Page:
“We wrote down 2 percent a year to fraud,” Litle says. “It turned out that everybody in the catalog industry was experiencing similar issues. Nobody knew what to do.” Litle’s colleagues in the industry encouraged him to explore the problem.
Litle developed technology that allowed merchants to verify customer information and armed them in disputes with card-issuing banks. In addition, he created systems so that as transactions snaked their way through the financial networks, detailed information was attached and their history could be traced. According to Litle, losses from card-notpresent transactions initially declined to 0.15 percent. The catalog industry saved about a billion dollars annually.
The ramifications of Litle’s innovations extended well beyond the catalog business to all parts of commerce.
“Litle’s technical contributions to the direct-marketing industry are legendary,” says Jonah Gitlitz, who was president of the Direct Marketing Association from 1985 to 1996. “He was also a passionate and outspoken advocate about issues related to ethics and privacy.”
Over the next three decades, Litle, through a number of ventures and companies, introduced ever more sophisticated technologies and procedures to aid in securing transactions. He was an early leader in the use of Agile software development and pair programming, efficiency measures that many companies have since adopted. “Before the Internet, we learned to develop software systems that have demonstrably helped customers and merchants for decades,” Litle says.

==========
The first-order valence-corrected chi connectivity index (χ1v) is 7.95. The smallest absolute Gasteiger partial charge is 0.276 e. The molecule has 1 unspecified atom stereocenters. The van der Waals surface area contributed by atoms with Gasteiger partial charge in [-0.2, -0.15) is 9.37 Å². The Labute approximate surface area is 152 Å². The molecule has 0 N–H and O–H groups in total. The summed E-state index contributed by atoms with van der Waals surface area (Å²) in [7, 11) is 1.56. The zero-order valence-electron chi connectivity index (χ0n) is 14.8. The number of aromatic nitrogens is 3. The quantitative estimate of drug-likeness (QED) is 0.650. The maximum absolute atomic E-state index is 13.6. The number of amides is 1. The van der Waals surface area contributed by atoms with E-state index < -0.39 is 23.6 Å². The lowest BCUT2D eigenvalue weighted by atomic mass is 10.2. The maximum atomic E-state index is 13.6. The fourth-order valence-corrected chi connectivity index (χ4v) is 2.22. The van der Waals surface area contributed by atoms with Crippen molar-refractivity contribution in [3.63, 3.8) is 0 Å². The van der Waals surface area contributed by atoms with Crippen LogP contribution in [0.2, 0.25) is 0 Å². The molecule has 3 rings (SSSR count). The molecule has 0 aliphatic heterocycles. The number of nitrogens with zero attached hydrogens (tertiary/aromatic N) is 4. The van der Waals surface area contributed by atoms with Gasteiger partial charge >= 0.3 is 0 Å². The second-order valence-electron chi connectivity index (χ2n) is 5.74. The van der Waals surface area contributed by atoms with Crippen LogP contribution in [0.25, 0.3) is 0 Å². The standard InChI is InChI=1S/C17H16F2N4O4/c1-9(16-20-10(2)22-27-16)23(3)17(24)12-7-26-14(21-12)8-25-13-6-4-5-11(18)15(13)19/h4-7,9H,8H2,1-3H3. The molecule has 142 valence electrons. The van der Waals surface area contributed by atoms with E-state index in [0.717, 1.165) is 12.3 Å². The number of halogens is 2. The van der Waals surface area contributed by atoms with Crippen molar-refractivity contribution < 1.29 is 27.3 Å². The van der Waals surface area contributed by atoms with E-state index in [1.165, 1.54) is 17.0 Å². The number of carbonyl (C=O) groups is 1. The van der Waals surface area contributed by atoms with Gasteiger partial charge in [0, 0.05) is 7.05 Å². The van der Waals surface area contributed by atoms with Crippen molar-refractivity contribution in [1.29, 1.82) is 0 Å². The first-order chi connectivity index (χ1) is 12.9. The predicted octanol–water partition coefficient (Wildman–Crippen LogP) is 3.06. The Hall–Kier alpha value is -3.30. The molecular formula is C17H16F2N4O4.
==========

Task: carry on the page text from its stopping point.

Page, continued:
While much of Litle’s work is behind the scenes, perhaps his most instantly recognizable result is the security code found on the back of most U.S. credit cards, introduced in the early 2000s.
“I’m always amused that people seem to focus on the three-digit code, it’s really the tip of the iceberg representing the work that I and my companies have done,” Litle says.
Once a relatively small slice of activity, card-not-present transactions are now the foundation of today’s Internet-connected global commerce. According to the Nilson Report, which tracks consumer finance, the purchase volume using Visa debit cards alone has grown from $43 billion in 2000 to $1.27 trillion in 2014. Such growth is only expected to continue.
At the same time, though, fraudulent activity has also become considerably more sophisticated with hackers regularly trading in stolen credit cards in dark corners of the Internet. Litle’s strong ethical stance regarding privacy, which once affected only direct marketers, now seems prescient.
“When I started, most fraud was conducted by amateurs,” Litle says. “Now it’s a professionalized industry. Combating it will take creative and aggressive thinking.” Still, Litle is enthusiastic about the future as the world moves toward more digital currencies. “The challenges are greater today, but so are the possibilities,” he says. “This remains a fascinating and truly exciting field.”